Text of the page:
She stands alone at night,
when no one is watching,
tears of shame and guilt.
She is la Llorona
of Anglo-Saxon América
who has forsaken
her own children
Flags are artifacts created by human beings, symbolizing political allegiance, loyalty and a sense of belonging to a country. Flags are reminders of the unity that is required for peace and harmony to exist in a nation or nation-state. Political scientists argue that flags breed loyalty and patriotism, characteristics that are germane in times of nationalism and warfare, when troops are needed to defend a nation. Flags hanging at half-mast command attention during grieving times in society when the declaration of war seemed to be the only answer as men and women responded to loyalty to the nation, followed by death. Cultural rites and ritual are administered to troops that symbolize connection to a nation. Cemeteries are filled with grieving families, solace, and loss. A flag flows freely as TAPS are played, bringing tears to the eyes, mourning the loss, as troops are laid into Mother Earth.
People are expected to stand out of respect for the country when the flag is displayed and the national anthem is sung. On other occasions, when society is imbalanced, protestors kneel on one knee to remind citizens that América is not honoring its commitment to its people. It is a form of protest expressing disgust and dissatisfaction with a country’s failure to uphold the values of justice, equality, and peace. It is a symbol that supports the marginalized of society. Taking a knee is not disrespectful, it is a reminder that many times when a nation gets off track and brave people have to remind us of our commitment to life, liberty and the pursuit of happiness.
Some flags cause controversy. There can also be a perverse side to flags and statutes that can be used as mantras for racial hatred, flaming the discontent in society; historical revisionism that purports to tell the other side of the story; racism, pitting one group against another; or the pitfalls of slavery, when human beings became property owned by other human beings and sold as items on the common market. The reality is that flags and statues can also symbolize the ugliness and the dark side of human nature. For example, to many the Confederate flag symbolizes an overarching superiority; often referred to as white supremacy. The right argues that the fluttering of the Confederate flag reminds them of their heritage—a rationalization at best and a reminder of a Civil War that they lost at worst.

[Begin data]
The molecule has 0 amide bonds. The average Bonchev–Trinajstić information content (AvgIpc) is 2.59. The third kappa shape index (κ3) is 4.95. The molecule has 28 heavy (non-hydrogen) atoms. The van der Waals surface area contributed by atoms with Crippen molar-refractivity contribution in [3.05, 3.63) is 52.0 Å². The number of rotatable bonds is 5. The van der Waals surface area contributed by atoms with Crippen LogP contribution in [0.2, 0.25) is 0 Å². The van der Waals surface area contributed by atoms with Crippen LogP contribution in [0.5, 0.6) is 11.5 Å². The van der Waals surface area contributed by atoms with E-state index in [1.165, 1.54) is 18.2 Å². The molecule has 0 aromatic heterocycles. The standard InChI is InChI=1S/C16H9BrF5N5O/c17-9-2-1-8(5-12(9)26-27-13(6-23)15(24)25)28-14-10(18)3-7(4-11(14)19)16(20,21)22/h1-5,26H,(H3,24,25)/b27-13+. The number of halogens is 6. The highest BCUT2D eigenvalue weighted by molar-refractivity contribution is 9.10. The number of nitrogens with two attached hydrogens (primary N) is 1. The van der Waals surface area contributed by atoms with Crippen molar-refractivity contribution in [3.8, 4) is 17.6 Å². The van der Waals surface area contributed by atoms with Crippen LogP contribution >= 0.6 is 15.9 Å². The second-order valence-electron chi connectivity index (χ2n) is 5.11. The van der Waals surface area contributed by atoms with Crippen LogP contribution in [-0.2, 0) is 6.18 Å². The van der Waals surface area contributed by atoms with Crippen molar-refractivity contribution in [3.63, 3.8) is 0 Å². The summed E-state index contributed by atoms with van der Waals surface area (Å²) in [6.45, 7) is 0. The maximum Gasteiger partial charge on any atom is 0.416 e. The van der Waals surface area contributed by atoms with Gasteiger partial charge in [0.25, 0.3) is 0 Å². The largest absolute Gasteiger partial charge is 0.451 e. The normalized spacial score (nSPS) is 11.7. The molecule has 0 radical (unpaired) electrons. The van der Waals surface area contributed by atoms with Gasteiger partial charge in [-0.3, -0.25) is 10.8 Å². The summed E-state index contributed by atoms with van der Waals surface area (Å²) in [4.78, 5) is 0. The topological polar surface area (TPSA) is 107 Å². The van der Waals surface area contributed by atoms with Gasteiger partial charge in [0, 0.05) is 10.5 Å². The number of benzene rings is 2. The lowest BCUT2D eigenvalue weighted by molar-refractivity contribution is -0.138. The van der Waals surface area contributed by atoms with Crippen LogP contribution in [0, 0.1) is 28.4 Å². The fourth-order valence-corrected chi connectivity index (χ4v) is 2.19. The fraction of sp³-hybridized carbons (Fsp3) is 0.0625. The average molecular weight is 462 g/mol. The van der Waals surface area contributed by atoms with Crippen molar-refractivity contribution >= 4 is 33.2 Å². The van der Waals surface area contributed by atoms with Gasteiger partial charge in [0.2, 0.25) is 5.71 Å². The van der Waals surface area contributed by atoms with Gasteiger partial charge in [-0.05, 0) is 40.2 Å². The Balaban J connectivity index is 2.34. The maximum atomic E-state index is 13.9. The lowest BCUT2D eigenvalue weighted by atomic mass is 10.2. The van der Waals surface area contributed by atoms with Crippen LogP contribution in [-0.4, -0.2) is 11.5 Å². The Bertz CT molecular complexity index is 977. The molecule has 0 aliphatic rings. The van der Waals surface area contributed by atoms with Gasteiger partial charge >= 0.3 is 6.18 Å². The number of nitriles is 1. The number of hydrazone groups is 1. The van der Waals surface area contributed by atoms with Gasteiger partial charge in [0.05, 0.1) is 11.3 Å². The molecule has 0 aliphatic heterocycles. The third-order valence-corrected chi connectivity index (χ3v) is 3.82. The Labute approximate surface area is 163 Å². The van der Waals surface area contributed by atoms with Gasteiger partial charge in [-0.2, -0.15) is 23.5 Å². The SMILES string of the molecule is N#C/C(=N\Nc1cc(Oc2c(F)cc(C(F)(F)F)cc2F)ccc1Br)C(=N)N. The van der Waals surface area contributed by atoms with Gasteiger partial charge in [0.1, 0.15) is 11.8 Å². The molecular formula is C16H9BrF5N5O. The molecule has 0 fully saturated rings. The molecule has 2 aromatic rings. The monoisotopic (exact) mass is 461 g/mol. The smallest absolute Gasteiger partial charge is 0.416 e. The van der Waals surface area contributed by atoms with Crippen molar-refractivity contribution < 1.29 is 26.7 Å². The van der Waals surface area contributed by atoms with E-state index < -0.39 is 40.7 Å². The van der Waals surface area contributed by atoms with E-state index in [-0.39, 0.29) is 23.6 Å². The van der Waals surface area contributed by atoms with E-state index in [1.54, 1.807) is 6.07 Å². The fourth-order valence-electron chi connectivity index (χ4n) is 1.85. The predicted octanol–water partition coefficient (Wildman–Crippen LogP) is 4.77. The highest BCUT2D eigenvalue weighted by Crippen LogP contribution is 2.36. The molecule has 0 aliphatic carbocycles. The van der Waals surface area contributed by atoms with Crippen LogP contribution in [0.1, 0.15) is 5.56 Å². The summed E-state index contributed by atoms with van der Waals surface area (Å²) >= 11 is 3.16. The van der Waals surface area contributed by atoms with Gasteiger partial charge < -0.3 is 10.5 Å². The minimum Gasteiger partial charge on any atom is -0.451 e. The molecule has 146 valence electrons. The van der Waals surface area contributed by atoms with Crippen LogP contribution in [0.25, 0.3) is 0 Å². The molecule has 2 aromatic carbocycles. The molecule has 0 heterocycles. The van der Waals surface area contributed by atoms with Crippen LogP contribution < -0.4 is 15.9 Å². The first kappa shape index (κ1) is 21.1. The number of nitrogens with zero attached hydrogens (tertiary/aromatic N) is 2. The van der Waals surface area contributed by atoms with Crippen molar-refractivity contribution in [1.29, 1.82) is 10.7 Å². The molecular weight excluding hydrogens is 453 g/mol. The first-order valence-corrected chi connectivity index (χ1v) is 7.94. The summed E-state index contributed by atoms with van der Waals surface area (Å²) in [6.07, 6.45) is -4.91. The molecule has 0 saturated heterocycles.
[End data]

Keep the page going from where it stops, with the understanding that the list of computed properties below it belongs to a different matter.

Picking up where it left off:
What should happen to flags that give the wrong message in society and statues that are hypocritical? Should statutes remain in public places reminders of the shadow side of history when humans treated each other without respect and dignity? Should flags be torn down, ripped to shreds to symbolize the destruction of hate and other social evils?
Perhaps, artifacts that distort the hypocrisy of a person or brings dishonor to the values of a society should be placed in historical museums to remind citizens of the shadow side of history—to tell stories of pain and suffering. Students should also be instructed through dialogue and debate about alternative perspectives in history. Never should we forsake freedom of speech!
Ramón Del Castillo, Ph.D. is an Independent Journalist. © 7-15-2020 Ramón Del Castillo.